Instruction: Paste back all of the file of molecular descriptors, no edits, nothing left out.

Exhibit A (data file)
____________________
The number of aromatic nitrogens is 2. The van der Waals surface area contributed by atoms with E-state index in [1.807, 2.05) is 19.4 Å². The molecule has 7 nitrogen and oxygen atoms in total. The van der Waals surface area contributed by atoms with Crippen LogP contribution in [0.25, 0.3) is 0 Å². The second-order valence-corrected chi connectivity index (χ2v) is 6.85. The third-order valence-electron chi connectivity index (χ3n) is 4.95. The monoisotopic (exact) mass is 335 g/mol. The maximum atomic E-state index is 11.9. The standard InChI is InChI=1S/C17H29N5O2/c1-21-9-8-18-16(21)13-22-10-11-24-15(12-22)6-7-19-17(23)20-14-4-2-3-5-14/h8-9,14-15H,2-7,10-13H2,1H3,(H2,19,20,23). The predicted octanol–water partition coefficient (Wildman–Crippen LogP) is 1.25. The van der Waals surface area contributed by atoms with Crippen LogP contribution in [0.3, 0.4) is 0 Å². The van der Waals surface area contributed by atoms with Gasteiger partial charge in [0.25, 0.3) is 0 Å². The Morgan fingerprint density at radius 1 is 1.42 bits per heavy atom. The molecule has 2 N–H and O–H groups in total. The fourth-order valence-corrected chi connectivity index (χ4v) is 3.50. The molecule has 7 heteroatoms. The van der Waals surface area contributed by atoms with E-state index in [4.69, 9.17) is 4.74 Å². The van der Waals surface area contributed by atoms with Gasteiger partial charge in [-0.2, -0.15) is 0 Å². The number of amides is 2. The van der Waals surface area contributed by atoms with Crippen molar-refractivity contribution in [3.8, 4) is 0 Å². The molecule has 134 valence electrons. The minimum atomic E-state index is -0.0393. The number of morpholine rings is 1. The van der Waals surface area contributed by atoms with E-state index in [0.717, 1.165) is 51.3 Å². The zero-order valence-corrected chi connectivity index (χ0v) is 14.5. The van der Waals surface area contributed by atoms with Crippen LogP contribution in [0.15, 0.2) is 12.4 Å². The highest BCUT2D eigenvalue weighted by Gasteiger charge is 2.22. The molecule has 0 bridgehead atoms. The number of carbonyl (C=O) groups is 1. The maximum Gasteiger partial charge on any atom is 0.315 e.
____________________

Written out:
The number of aromatic nitrogens is 2. The van der Waals surface area contributed by atoms with E-state index in [1.807, 2.05) is 19.4 Å². The molecule has 7 nitrogen and oxygen atoms in total. The van der Waals surface area contributed by atoms with Crippen LogP contribution in [0.25, 0.3) is 0 Å². The second-order valence-corrected chi connectivity index (χ2v) is 6.85. The third-order valence-electron chi connectivity index (χ3n) is 4.95. The monoisotopic (exact) mass is 335 g/mol. The maximum atomic E-state index is 11.9. The standard InChI is InChI=1S/C17H29N5O2/c1-21-9-8-18-16(21)13-22-10-11-24-15(12-22)6-7-19-17(23)20-14-4-2-3-5-14/h8-9,14-15H,2-7,10-13H2,1H3,(H2,19,20,23). The predicted octanol–water partition coefficient (Wildman–Crippen LogP) is 1.25. The van der Waals surface area contributed by atoms with Crippen LogP contribution in [0.3, 0.4) is 0 Å². The van der Waals surface area contributed by atoms with Gasteiger partial charge in [0.25, 0.3) is 0 Å². The Morgan fingerprint density at radius 1 is 1.42 bits per heavy atom. The molecule has 2 N–H and O–H groups in total. The fourth-order valence-corrected chi connectivity index (χ4v) is 3.50. The molecule has 7 heteroatoms. The van der Waals surface area contributed by atoms with E-state index in [4.69, 9.17) is 4.74 Å². The van der Waals surface area contributed by atoms with Gasteiger partial charge in [-0.2, -0.15) is 0 Å². The number of amides is 2. The van der Waals surface area contributed by atoms with Crippen molar-refractivity contribution in [3.8, 4) is 0 Å². The molecule has 134 valence electrons. The minimum atomic E-state index is -0.0393. The number of morpholine rings is 1. The van der Waals surface area contributed by atoms with E-state index in [0.717, 1.165) is 51.3 Å². The zero-order valence-corrected chi connectivity index (χ0v) is 14.5. The van der Waals surface area contributed by atoms with Crippen LogP contribution in [0.15, 0.2) is 12.4 Å². The highest BCUT2D eigenvalue weighted by Gasteiger charge is 2.22. The molecule has 0 bridgehead atoms. The number of carbonyl (C=O) groups is 1. The maximum Gasteiger partial charge on any atom is 0.315 e.